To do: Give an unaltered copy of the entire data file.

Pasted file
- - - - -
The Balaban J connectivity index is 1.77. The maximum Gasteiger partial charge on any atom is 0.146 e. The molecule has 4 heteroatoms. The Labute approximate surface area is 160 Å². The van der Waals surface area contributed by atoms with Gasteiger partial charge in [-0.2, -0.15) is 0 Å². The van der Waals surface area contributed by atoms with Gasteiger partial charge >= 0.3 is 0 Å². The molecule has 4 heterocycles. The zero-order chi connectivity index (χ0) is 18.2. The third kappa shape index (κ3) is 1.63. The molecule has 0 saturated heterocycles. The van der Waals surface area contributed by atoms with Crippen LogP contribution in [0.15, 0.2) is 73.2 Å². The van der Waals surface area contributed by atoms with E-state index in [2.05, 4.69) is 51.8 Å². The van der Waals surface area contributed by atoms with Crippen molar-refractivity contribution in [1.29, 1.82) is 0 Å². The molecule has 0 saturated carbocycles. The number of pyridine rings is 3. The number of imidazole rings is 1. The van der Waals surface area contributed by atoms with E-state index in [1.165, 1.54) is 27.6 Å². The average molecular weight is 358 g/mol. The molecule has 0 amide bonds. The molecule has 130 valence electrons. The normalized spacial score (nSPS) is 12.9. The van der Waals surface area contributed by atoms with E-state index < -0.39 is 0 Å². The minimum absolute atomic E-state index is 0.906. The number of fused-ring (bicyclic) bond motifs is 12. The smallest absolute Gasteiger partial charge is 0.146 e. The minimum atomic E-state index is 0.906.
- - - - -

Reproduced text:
The Balaban J connectivity index is 1.77. The maximum Gasteiger partial charge on any atom is 0.146 e. The molecule has 4 heteroatoms. The Labute approximate surface area is 160 Å². The van der Waals surface area contributed by atoms with Gasteiger partial charge in [-0.2, -0.15) is 0 Å². The van der Waals surface area contributed by atoms with Gasteiger partial charge >= 0.3 is 0 Å². The molecule has 4 heterocycles. The zero-order chi connectivity index (χ0) is 18.2. The third kappa shape index (κ3) is 1.63. The molecule has 0 saturated heterocycles. The van der Waals surface area contributed by atoms with Crippen LogP contribution in [0.15, 0.2) is 73.2 Å². The van der Waals surface area contributed by atoms with E-state index in [2.05, 4.69) is 51.8 Å². The van der Waals surface area contributed by atoms with Crippen molar-refractivity contribution in [1.29, 1.82) is 0 Å². The molecule has 0 saturated carbocycles. The number of pyridine rings is 3. The number of imidazole rings is 1. The van der Waals surface area contributed by atoms with E-state index in [1.165, 1.54) is 27.6 Å². The average molecular weight is 358 g/mol. The molecule has 0 amide bonds. The molecule has 130 valence electrons. The normalized spacial score (nSPS) is 12.9. The van der Waals surface area contributed by atoms with E-state index < -0.39 is 0 Å². The minimum absolute atomic E-state index is 0.906. The number of fused-ring (bicyclic) bond motifs is 12. The smallest absolute Gasteiger partial charge is 0.146 e. The minimum atomic E-state index is 0.906.